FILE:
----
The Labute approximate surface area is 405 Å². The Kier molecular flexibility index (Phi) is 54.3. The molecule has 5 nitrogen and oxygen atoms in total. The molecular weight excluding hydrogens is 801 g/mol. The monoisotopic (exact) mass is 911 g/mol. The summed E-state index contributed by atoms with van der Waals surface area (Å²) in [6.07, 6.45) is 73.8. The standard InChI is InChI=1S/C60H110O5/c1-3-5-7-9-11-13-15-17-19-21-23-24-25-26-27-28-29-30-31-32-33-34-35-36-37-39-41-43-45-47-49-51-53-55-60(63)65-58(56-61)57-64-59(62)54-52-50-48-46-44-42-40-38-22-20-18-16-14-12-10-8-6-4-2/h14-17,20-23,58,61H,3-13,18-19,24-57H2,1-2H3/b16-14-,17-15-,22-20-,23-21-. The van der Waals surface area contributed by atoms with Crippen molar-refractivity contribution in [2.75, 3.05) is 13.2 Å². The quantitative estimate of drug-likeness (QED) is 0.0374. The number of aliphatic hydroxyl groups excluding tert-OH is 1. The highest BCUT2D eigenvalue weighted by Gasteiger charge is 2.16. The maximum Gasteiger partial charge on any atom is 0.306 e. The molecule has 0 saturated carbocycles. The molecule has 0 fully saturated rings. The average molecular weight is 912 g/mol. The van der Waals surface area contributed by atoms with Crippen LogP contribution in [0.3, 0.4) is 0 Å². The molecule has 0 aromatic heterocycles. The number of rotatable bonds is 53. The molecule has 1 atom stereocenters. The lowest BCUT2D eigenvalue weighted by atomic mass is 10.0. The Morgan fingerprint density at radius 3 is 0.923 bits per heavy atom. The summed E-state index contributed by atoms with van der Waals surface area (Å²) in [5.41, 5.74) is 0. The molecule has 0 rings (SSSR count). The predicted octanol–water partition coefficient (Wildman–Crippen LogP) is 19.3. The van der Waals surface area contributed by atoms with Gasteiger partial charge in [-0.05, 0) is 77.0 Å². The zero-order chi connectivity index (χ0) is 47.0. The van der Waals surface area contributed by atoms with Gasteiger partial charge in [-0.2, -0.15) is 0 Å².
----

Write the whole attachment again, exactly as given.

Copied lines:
The Labute approximate surface area is 405 Å². The Kier molecular flexibility index (Phi) is 54.3. The molecule has 5 nitrogen and oxygen atoms in total. The molecular weight excluding hydrogens is 801 g/mol. The monoisotopic (exact) mass is 911 g/mol. The summed E-state index contributed by atoms with van der Waals surface area (Å²) in [6.07, 6.45) is 73.8. The standard InChI is InChI=1S/C60H110O5/c1-3-5-7-9-11-13-15-17-19-21-23-24-25-26-27-28-29-30-31-32-33-34-35-36-37-39-41-43-45-47-49-51-53-55-60(63)65-58(56-61)57-64-59(62)54-52-50-48-46-44-42-40-38-22-20-18-16-14-12-10-8-6-4-2/h14-17,20-23,58,61H,3-13,18-19,24-57H2,1-2H3/b16-14-,17-15-,22-20-,23-21-. The van der Waals surface area contributed by atoms with Crippen molar-refractivity contribution in [2.75, 3.05) is 13.2 Å². The quantitative estimate of drug-likeness (QED) is 0.0374. The number of aliphatic hydroxyl groups excluding tert-OH is 1. The highest BCUT2D eigenvalue weighted by Gasteiger charge is 2.16. The maximum Gasteiger partial charge on any atom is 0.306 e. The molecule has 0 saturated carbocycles. The molecule has 0 fully saturated rings. The average molecular weight is 912 g/mol. The van der Waals surface area contributed by atoms with Crippen LogP contribution in [0.3, 0.4) is 0 Å². The molecule has 0 aromatic heterocycles. The number of rotatable bonds is 53. The molecule has 1 atom stereocenters. The lowest BCUT2D eigenvalue weighted by atomic mass is 10.0. The Morgan fingerprint density at radius 3 is 0.923 bits per heavy atom. The summed E-state index contributed by atoms with van der Waals surface area (Å²) in [5.41, 5.74) is 0. The molecule has 0 rings (SSSR count). The predicted octanol–water partition coefficient (Wildman–Crippen LogP) is 19.3. The van der Waals surface area contributed by atoms with Gasteiger partial charge in [-0.05, 0) is 77.0 Å². The zero-order chi connectivity index (χ0) is 47.0. The van der Waals surface area contributed by atoms with Gasteiger partial charge in [-0.2, -0.15) is 0 Å².